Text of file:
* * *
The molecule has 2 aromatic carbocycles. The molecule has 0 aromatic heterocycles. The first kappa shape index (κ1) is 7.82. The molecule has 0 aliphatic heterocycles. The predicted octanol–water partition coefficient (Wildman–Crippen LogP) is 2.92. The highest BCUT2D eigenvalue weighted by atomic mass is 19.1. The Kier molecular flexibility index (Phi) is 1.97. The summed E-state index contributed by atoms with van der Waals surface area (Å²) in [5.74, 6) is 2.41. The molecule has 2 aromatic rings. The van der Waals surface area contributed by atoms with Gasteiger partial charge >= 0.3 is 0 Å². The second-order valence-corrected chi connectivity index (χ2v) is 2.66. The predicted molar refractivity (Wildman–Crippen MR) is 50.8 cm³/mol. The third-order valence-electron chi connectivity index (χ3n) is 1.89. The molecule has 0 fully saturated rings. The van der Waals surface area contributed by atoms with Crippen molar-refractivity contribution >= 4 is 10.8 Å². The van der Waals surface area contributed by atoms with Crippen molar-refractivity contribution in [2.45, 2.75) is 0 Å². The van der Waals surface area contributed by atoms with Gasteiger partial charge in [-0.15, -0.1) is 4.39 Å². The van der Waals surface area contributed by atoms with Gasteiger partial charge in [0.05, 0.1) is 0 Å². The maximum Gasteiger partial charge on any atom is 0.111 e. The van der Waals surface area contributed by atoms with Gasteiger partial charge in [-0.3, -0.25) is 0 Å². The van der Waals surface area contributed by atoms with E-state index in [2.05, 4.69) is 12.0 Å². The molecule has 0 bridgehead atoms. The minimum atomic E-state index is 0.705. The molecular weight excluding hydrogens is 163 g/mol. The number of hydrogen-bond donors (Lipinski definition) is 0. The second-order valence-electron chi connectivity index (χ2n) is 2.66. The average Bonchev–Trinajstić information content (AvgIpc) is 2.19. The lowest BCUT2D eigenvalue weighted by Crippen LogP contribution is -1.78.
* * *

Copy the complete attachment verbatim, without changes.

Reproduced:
The molecule has 2 aromatic carbocycles. The molecule has 0 aromatic heterocycles. The first kappa shape index (κ1) is 7.82. The molecule has 0 aliphatic heterocycles. The predicted octanol–water partition coefficient (Wildman–Crippen LogP) is 2.92. The highest BCUT2D eigenvalue weighted by atomic mass is 19.1. The Kier molecular flexibility index (Phi) is 1.97. The summed E-state index contributed by atoms with van der Waals surface area (Å²) in [5.74, 6) is 2.41. The molecule has 2 aromatic rings. The van der Waals surface area contributed by atoms with Gasteiger partial charge >= 0.3 is 0 Å². The second-order valence-corrected chi connectivity index (χ2v) is 2.66. The predicted molar refractivity (Wildman–Crippen MR) is 50.8 cm³/mol. The third-order valence-electron chi connectivity index (χ3n) is 1.89. The molecule has 0 fully saturated rings. The van der Waals surface area contributed by atoms with Crippen molar-refractivity contribution >= 4 is 10.8 Å². The van der Waals surface area contributed by atoms with Crippen molar-refractivity contribution in [2.45, 2.75) is 0 Å². The van der Waals surface area contributed by atoms with Gasteiger partial charge in [-0.15, -0.1) is 4.39 Å². The van der Waals surface area contributed by atoms with Gasteiger partial charge in [0.05, 0.1) is 0 Å². The maximum Gasteiger partial charge on any atom is 0.111 e. The van der Waals surface area contributed by atoms with Gasteiger partial charge in [-0.3, -0.25) is 0 Å². The van der Waals surface area contributed by atoms with E-state index in [2.05, 4.69) is 12.0 Å². The molecule has 0 bridgehead atoms. The minimum atomic E-state index is 0.705. The molecular weight excluding hydrogens is 163 g/mol. The number of hydrogen-bond donors (Lipinski definition) is 0. The second-order valence-electron chi connectivity index (χ2n) is 2.66. The average Bonchev–Trinajstić information content (AvgIpc) is 2.19. The lowest BCUT2D eigenvalue weighted by Crippen LogP contribution is -1.78.